The International English Language Testing System, or IELTS, is accepted in more than 140 countries across the globe. Organizations such as universities, private businesses and government agencies use the exam to make acceptance or hiring decisions. To attain scores required for work or school entrance, many students undertake an IELTS preparation program comprising independent and classroom study.
Learn About the Test
The IELTS exam has four parts: listening, reading, writing and speaking. Each part is scored on a scale of 1 to 9, with the four scores being averaged together to produce an overall band score. Because English is not always acquired evenly across the four skill areas, test takers often need more prep in some areas than in others. The test also comes in two versions -- IELTS Academic and IELTS General Training. Before starting a prep program, test takers should determine which version of the test they need to submit. Each institution sets its own score requirements.
Work With IELTS Materials
General English study is helpful in preparing for the IELTS exam, but for real improvement, students often find they need to work with IELTS-specific materials. This is because test takers should be familiar with the types of questions found on the test as well as how the speaking and writing sections are graded; in other words, test takers need to understand the strategy behind taking the IELTS as much as they need to be able to speak English. To prepare students, IELTS materials contain practice questions, time management information and tips for tackling the different sections. These materials are available at bookstores, at IELTS prep websites and at public and university libraries.
Take Timed Practice Tests
Learners can prepare for the IELTS exam by taking timed practice tests. These tests let the learner see exactly what material to expect on the test and give the learner a chance to get a feel for how she will handle the time element of the test. Having a practice score is also necessary in measuring progress. A learner can note her starting score, then take a practice test again after an IELTS study program. If the score doesn’t change, the learner may need to consider alternative preparation methods.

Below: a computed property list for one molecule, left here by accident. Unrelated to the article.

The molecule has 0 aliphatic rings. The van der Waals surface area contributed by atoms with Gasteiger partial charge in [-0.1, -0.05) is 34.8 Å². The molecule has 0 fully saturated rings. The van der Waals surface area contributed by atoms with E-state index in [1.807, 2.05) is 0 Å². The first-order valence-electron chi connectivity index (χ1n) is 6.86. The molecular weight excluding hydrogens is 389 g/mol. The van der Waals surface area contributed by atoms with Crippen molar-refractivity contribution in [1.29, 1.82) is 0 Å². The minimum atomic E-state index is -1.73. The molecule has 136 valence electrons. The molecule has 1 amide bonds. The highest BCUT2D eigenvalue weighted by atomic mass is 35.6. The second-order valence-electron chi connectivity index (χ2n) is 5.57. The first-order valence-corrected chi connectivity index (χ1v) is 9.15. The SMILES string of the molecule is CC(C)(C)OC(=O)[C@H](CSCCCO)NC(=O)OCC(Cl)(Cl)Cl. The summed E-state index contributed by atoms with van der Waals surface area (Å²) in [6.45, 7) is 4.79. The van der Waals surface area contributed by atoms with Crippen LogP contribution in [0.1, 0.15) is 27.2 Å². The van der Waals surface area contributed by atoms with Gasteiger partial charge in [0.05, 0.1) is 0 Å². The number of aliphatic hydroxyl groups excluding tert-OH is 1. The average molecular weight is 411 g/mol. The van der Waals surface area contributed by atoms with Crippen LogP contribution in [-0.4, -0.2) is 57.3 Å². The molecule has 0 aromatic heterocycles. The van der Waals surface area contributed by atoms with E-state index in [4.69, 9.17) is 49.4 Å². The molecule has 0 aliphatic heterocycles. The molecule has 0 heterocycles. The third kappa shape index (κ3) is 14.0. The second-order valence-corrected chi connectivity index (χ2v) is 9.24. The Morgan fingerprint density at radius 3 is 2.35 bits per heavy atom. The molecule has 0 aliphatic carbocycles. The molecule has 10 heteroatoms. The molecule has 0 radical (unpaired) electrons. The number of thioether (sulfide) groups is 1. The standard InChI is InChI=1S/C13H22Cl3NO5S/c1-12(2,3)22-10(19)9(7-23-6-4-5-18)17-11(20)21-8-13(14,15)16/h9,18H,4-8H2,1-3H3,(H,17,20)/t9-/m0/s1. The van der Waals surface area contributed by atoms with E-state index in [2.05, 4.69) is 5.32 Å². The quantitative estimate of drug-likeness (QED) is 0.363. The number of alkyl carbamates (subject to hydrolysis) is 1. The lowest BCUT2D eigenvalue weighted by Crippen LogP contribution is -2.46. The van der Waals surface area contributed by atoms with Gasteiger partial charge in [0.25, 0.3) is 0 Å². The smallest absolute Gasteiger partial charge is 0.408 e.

Consider an IELTS Course
Those taking the IELTS exam might consider enrolling in an IELTS course. In these courses, a teacher who is trained in teaching IELTS test prep leads students through targeted practice designed to boost IELTS scores. Speaking activities are common, as this area is difficult to practice through independent study. Teachers also focus on writing in these courses, offering students feedback that they might not be able to get on their own. Students might also find taking an IELTS course useful in that teachers are available to answer questions about the test, which can ease test anxiety. Private language schools and higher education institutions usually offer IELTS prep courses.
Melissa Harr is a writer and knitting pattern designer with a range of publication credits. Her latest work includes blogging for Smudge Yarns, judging fiction for Ink & Insights 2015 and creating patterns for I Like Knitting magazine. Harr holds a Bachelor of Arts in English from the University of Illinois at Chicago and a CELTA.